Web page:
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Darwin Correspondence Project

To Edward Sabine1   16 March [1857]2

Down Bromley Kent

March 16

My dear Sir

By some accident I received your note only this morning, for which I am much obliged; as it wd be very inconvenient to me to attend I would much rather not be on the Committee. Indeed it wd be superfluous, as I know not much of the Nat. History of N. America, & as Sir Roderick Murchison & Dr Hooker are on it.3 Sir John Richardson would be the man for Zoological suggestions.—

As the extension in Lat. & Long. & all the phenomena of Glacial action & erratic boulders will, no doubt, be one chief object of attention to the geologist of the Expedition, I may make one suggestion, viz to attend most carefully to the state of the rocks in those rivers, in which annually large quantities of ice are carried down with great force. Sir John Richardson many years ago, told me that they were beautifully polished.—4 Are they scored also? & is the scoring on the upper side. &c &c.— are stones & mud embedded in river ice? It is a great desideratum in geology to be able to distinguish between rocks polished & scored by glaciers, & by floating ice.—5

I suppose the expedition will not visit any arctic shore; but it may fall across some ancient line of cliff, with beds of shingle at its base, formed during the Glacial epoch, & I think a most minute examination of the character of the shingle on arctic shores would be very desirable, for comparison with the sub-angular drift of the southern counties of England. The tertiary strata with fossil plants & lignite would be a very interesting point for examination; but is quite obvious.— If I shd think of any point worth noticing, I will write.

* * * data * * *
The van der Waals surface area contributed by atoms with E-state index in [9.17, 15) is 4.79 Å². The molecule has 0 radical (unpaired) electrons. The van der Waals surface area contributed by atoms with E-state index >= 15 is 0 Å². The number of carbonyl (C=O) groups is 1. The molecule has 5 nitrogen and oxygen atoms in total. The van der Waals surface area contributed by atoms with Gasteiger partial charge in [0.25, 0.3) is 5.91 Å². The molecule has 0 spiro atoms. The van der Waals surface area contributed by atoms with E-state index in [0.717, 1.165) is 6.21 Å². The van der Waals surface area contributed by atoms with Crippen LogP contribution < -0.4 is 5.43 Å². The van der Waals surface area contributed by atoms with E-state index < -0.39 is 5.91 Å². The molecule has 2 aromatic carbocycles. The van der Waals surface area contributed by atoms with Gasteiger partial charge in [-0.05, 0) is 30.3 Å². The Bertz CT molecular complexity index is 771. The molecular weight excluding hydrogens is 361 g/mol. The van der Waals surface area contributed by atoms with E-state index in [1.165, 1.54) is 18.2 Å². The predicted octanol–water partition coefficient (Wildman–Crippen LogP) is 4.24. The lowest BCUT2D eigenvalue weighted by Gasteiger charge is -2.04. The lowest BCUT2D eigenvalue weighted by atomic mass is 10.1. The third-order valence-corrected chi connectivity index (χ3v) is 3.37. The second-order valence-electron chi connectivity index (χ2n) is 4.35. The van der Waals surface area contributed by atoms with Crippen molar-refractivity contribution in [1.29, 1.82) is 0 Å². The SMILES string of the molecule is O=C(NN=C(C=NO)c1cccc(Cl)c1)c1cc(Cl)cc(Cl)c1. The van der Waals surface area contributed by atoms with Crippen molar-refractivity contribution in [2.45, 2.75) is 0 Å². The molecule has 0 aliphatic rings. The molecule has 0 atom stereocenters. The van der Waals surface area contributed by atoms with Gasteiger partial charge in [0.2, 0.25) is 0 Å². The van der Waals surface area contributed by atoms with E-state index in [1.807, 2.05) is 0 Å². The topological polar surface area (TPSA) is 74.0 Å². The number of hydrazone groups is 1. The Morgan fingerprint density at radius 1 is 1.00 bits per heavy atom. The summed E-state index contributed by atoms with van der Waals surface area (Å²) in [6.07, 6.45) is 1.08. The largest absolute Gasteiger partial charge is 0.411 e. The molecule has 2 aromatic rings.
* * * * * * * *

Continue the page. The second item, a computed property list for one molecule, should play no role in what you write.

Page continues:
Pray believe me, my dear Sir | Yours sincerely | Ch. Darwin


Edward Sabine was chairman of the Royal Society North American exploring expedition committee (Royal Society committee minute book 42).
The minutes of the expedition committee of 16 March 1857 record that Sabine had written to CD (Royal Society committee minute book 42).
See letter to William Sharpey, 24 January [1857]. Both Roderick Impey Murchison and Joseph Dalton Hooker were members of the committee.
CD had consulted John Richardson, author of Fauna Boreali-Americana (J. Richardson 1829–37), in 1838 when he was writing the addenda to Journal of researches in order to explain the distribution of erratic boulders by iceberg transport (pp. 619–20).
CD had long wished to differentiate the action of glaciers from that of floating ice and was especially concerned to demonstrate the role of icebergs in the distribution of erratic blocks (see ‘On the distribution of the erratic boulders … of South America’, Collected papers 1: 145–163, and ‘Notes on the effects produced by the ancient glaciers of Caernarvonshire’, Collected papers 1: 163–171).


Would rather not serve on Royal Society committee [for a North American exploring expedition]. Suggests subjects for geological investigation.

Letter details

Letter no.
Darwin, C. R.
Sabine, Edward
Sent from
Source of text
The Royal Society (MM4: 39)
Physical description

Please cite as

Darwin Correspondence Project, “Letter no. 2241,” accessed on 6 December 2016,